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  • Dxd...the first time I read your post I thought you had this too!!Here are the symptoms...yours are in red. Sore throat, chills, sweats, low body temperature, low grade fever, lymphadenopathy, muscle weakness (or paralysis), muscle pain, muscle twitches or spasms, gelling of the joints, hypoglycaemia, hair loss, nausea, vomiting, vertigo, chest pain, cardiac arrhythmia, resting tachycardia, orthostatic tachycardia, orthostatic fainting or faintness, circulatory problems, to include blood pressure issues, flushing, opthalmoplegia, eye pain, photophobia, blurred vision, wavy visual field, and other visual and neurological disturbances, hyperacuity, tinnitus, alcohol intolerance, gastrointestinal and digestive disturbances, allergies and sensitivities to many previously well-tolerated foods, drug sensitivities, stroke-like episodes, nystagmus, difficulty swallowing, weight changes, paresthesias, polyneuropathy, proprioception difficulties, thyroid malfunction, myoclonus, temporal lobe and other types of seizures, an inability to maintain consciousness for more than short periods at a time, confusion, disorientation, spatial disorientation, disequilibrium, breathing difficulties, emotional lability, sleep disorders; sleep paralysis, fragmented sleep, difficulty initiating sleep, lack of deep-stage sleep and/or a disrupted circadian rhythm. Neurocognitive dysfunction may include cognitive, motor and perceptual disturbances. Cognitive dysfunction may be pronounced and may include; difficulty or an inability to speak (or understand speech), difficulty or an inability to read or write or to do basic mathematics, difficulty with simultaneous processing, poor concentration, difficulty with sequencing and problems with memory including; difficulty making new memories, difficulty recalling formed memories and difficulties with visual and verbal recall (eg. facial agnosia). There is often a marked loss in verbal and performance intelligence quotient (IQ). The other symptoms you mentioned are a part of this too, just because they do not appear in the list...trust me, I lived it...likepost exertional fatigueshortness of breathhouseboundirregular bleedingitchingdry coughstabbing painI also suffered diarrhea, nausea, tinnitus, vertigo...the whole gammet!! Wishing you well and letting you know it goes way beyond a malfunctioning thyroid!! That is just one part of the whole picture...see, all these symptoms are not explained by a malfunctioning thyroid.Love, mommy cat:)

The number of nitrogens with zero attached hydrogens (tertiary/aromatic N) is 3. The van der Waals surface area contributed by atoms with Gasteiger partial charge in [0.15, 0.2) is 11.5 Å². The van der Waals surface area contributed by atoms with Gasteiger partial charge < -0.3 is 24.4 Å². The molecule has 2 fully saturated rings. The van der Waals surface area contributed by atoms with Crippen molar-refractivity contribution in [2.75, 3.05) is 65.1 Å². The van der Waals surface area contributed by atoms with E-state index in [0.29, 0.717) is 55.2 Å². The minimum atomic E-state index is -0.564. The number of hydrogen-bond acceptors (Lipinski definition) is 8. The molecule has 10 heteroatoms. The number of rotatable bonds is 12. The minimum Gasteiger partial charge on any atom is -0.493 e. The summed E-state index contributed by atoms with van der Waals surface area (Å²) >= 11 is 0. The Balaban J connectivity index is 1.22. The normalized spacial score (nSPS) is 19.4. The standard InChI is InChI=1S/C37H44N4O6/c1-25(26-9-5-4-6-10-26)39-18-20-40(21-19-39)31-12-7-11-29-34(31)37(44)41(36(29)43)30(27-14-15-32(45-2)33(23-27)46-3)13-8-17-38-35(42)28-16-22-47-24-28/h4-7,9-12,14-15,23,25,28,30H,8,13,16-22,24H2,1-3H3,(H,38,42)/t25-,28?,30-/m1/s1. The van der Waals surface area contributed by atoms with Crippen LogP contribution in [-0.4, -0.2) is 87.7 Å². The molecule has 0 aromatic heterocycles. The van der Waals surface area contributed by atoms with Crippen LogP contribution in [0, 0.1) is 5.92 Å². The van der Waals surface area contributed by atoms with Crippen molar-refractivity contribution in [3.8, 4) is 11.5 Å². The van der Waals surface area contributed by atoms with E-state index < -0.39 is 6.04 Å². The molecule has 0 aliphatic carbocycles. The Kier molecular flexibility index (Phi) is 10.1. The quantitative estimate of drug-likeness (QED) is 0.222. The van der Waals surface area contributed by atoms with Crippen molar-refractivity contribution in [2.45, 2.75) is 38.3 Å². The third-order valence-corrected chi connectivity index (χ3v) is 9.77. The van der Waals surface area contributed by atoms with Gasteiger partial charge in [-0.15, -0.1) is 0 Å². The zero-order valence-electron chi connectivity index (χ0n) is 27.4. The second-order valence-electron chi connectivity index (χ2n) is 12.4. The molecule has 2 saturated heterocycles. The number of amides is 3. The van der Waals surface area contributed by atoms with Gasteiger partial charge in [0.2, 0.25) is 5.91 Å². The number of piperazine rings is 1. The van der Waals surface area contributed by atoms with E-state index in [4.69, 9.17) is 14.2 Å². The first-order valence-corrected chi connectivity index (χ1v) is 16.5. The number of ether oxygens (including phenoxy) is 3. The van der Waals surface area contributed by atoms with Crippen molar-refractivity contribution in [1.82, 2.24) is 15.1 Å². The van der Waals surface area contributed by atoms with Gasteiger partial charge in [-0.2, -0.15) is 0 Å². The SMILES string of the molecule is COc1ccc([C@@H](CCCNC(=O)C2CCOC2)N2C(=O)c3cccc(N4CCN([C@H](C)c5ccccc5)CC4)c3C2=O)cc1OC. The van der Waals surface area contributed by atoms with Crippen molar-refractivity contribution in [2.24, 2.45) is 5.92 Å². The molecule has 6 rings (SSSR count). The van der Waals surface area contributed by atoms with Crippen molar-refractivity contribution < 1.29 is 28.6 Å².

mommy cat 1654 Replies
    • August 10, 2007
    • 01:14 PM
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  • Ok Dxd- I am reading your story- and I am not going to lie- I did not finish reading because I am afraid it is all too clear. You are having allergic reactions to the drugs/hormones since the very beggining of the story. You are taking meds that you are allergic to!You are not hypo or hyper nothing! You are allergic to your hormones!Listen- it sounds crazy- but it is true! You are allergic to your hormones- they are there in your system but they don't work because the rest of the body is not allowing them to function! It is not that you have too much or too little hormones- you have the right amount but you are allergic to them! that's why you have the condition.Phewww you are loosing weight because your body is using all your reserves to 'fight off' the invading substance: all the hormones you are dumping into your blood stream. You don't have any instant energy, and I won't be surprised if you are increasing your simple carbs intake as your body is exhausted trying to fight off the hormones as if they were pathogens.The heart thingy- (this is as far as I read/skimmed) is happening because inflammation is a common mechanism of defense of the body- your neurtransmitters are trying to 'proctect' the heart so they are willing to kill the heart, trying to keep it from getting invaded by all the hormones that you are taking.I bet all I am saying sounds like the most anti-scientific thing you ever read in your life. If you want to stop this misery try NAET. At least read about it. Read Nambudripad's book (amazon.com).The mainstream medicine for the masses is like McDonald's - you get cheap stuff that won't substain you.Please listen to me- Ever since I got sick back in November I work over 40 hours a week researching on disease.I am completely recovered and I can back up all I am saying, but you have to be willing to read 300 research papers or just go ahead and try NAET and ask for an explanation from the NAET doctor.Please! I am begging you- open your mind a tiny bit. I don't want to leave the wealth of society in the hands of doctors- it is the responsibility of all of us.Frui.
    Eatafruit78 960 Replies
    • August 10, 2007
    • 04:21 PM